Modern technology can be even more terrifying if cellphone calls lead to mysterious deaths, as in the Japanese One Missed Call trilogy.
One Missed Call (2003)
(Japan 2003, director: Takashi Miike, original title: Chakushin ari)
Voicemail messages from their future selves foretell people their own deaths, and two of them try to investigate the real reason behind a spirit’s vengefulness.
Takashi Miike is known as the enfant terrible in Asian cinema, usually touching controversial themes and presenting them in gory detail. While this movie starts like the Japanese version of Final Destination (a series I still have to cover in the future), with mostly teenagers dying horrible deaths, it soon turns into a drama about child abuse. Even if the runtime of almost 2 hours is too long for what the director tries to tell and he can’t quite decide if it should be more exploitative teenage horror or social commentary, especially when criticizing exploitation by the media, the movie has a lot going for it, although the characters aren’t part of it.
Being a Miike movie, the violence can be quite difficult to stomach, although it’s rather tame in comparison to Audition or Ichii – The Killer. The death sequences are only partly gruesome due to low budget CGI effects and despite a few scary moments, the atmosphere never reaches the same constant uncomfortableness as in the first Ring. If it weren’t for some unexpected twists, especially towards the end, it wouldn’t work either as a drama or a ghost story. Fortunately it does deliver with its ending and has even more story substance than the aforementioned J-horror movie, even if its storytelling is unnecessarily complicated.
One Missed Call 2 (2003)
(Japan 2005, director: Renpei Tsukamoto, original title: Chakushin ari 2)
After answering his daughter’s cellphone, a Japanese restaurant owner dies, and it’s not only in Japan, but in Taiwan where the deaths that are foreshadowed by phone calls have occured and still occur.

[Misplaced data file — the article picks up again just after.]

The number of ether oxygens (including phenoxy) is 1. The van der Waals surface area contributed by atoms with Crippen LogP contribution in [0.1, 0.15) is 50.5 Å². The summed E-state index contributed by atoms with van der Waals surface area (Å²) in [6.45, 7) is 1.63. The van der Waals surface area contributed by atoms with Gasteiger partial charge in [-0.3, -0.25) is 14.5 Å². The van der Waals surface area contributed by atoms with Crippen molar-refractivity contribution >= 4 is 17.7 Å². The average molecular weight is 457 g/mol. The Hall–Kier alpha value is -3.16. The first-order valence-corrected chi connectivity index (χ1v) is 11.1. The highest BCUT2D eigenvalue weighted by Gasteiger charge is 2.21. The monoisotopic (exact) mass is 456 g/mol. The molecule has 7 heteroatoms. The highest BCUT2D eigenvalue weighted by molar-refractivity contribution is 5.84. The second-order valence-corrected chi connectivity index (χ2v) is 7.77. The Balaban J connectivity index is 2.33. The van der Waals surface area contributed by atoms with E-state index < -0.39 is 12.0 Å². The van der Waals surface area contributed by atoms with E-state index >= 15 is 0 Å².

While many people might complain about Hollywood’s lack of ideas and delivering all kinds of remakes, reboots and sequels, this movie shows that it’s even possible in Japan to release some unnecessary installments. Just as with the Ring series, there’s a point when oversaturation is reached, so simply presenting the audience with some long-haired girls or ghostly fingers reaching out isn’t enough to be shocking. Despite again touching the subject of child abuse, it’s done in a much more conventional revenge story that is anything but original or even touching.
What one is left with is a movie that is 15 minutes short of a two-hour drag that can neither create suspense nor chills, not even kills. The constant changes between Taiwan and Japan don’t help the plot or its uninteresting characters, either. It’s true that slasher movies follow the same formula of introducing characters that are killed off in imaginative ways, as the Final Destination series shows, but these are far more entertaining than this slow-paced borefest that can’t be saved by an overdramatic ending and an unnecessary twist.
One Missed Call: Final (2006)
(Japan 2005, director: Manabu Asô, original title: Chakushin ari final)
Young student Asuka is bullied by her classmates to whom she sends a cursed phone message while they’re on a class field trip to Korea, starting another round of accidental deaths.
Try as they might, Japanese horror movies can’t quite match US slasher movies, and this is certainly the best example of it, which means that it’s much more entertaining than the second movie. Still touching serious subjects like abuse, this time bullying at school, it functions more like an excuse to play with Agatha Christie’s And Then There Were None concept. If only the runtime of almost 2 hours wouldn’t ruin the guilty pleasure experience, because except for one twist, there isn’t much of a story development.
What makes this movie more fun to watch is that it shows what people are capable of when it comes to their own survival. While it’s never as graphic or extreme as in Saw I-VII, it’s telling that schoolfriends and even teachers suddenly want to get rid of a death sentence by forwarding the phone message to others they know. It sounds rather sick and the bully scenes hint at a much deeper social problem in Japan (or society in general), but some of the over-acting make many scenes unintentionally funny. Even less scary and dramatical than the first instalment, this almost succeeds in making one watch it again, if it weren’t so long.
If you liked reading this article, make sure to LIKE it or comment on it on EMR’s Facebook page :). Or FOLLOW the blog on EMR’s Twitter page.
Using the Amazon links and buying the products also helps ;).